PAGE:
Artificially specifying a color in CMYK with the help of the Color mixer the sum of whose components exceeds the limit of can lead to setoff on prints. Usually in the black point the total ink should not exceed this can be seen in the Info palette Total Ink. With the color separation settings shown above black should not fall below at the black point. Otherwise the shadows will be weak and the picture will be sluggish not enough contrast. Another important note avoid strong black point adjustments on individual channels. This can lead to an excessive decrease in the percentage of color inks and the black will become flat.
This is almost imperceptible on a monitor e-commerce photo editing especially a nonprofessional one but is very conspicuous when printed. At first glance working with curves in the RGB model is inconvenient it is not clear which of the R G B channels is responsible for the usual Cyan Magenta Yellow. There is no analogue to the Black channel at all. In addition when the content of red R decreases the content of green G and a little blue B also increases. But in fact there is nothing complicated in this model. If the direction of the RGB tone curve axes is set so that the shadows are on the bottom left and the highlights are on the top right then you can work with the curves in a similar way to the CMYK model.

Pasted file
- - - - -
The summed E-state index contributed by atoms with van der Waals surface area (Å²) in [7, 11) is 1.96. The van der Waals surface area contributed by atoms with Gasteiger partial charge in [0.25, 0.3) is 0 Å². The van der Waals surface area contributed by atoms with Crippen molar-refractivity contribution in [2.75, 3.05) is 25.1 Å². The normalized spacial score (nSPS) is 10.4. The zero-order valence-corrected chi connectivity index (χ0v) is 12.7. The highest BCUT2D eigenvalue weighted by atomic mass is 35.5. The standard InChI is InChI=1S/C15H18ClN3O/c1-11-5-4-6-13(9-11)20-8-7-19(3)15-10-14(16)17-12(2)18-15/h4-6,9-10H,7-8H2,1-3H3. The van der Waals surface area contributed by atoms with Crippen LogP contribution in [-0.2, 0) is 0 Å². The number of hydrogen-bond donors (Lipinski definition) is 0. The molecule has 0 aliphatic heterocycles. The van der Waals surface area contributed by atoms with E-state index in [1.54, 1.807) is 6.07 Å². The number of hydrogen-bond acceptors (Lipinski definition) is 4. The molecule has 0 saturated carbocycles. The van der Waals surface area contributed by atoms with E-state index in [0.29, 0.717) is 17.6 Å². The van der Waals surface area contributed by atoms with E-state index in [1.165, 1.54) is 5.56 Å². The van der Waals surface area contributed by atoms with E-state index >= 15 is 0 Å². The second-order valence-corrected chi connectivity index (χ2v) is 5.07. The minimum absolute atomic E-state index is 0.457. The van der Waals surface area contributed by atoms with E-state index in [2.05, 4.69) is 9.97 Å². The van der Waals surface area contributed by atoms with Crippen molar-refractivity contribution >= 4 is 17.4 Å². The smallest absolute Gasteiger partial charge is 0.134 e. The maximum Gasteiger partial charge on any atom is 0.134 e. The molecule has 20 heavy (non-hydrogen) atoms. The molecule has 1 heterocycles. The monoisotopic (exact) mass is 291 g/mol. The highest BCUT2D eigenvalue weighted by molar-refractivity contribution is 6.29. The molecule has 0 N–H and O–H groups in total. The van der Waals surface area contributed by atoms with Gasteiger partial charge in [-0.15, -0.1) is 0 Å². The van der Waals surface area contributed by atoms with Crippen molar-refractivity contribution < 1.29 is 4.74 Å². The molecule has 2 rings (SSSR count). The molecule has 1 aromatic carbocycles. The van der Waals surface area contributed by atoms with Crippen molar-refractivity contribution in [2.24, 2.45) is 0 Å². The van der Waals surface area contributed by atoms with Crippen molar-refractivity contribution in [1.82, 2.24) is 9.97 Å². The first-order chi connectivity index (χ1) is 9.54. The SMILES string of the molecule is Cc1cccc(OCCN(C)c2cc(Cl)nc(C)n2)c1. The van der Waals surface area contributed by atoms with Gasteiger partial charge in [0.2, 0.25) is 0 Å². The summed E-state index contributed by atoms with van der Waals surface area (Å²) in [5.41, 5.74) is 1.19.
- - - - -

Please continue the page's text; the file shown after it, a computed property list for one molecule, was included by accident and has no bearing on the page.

At the same time Red corresponds to Cyan Green Magenta Blue Yellow this is clearly visible on the color wheel. It is easy to get used to this analogy since in all color correction procedures they are arranged in a similar order. Red Cyan Green Magenta Blue of the RGB model is that any point in the image can be seen on the overall RGB tone curve . This cannot be done in the CMYK model probably due to the presence of an ambiguity in the conversion from RGB to CMYK depending on the CMYK Setup color separation settings.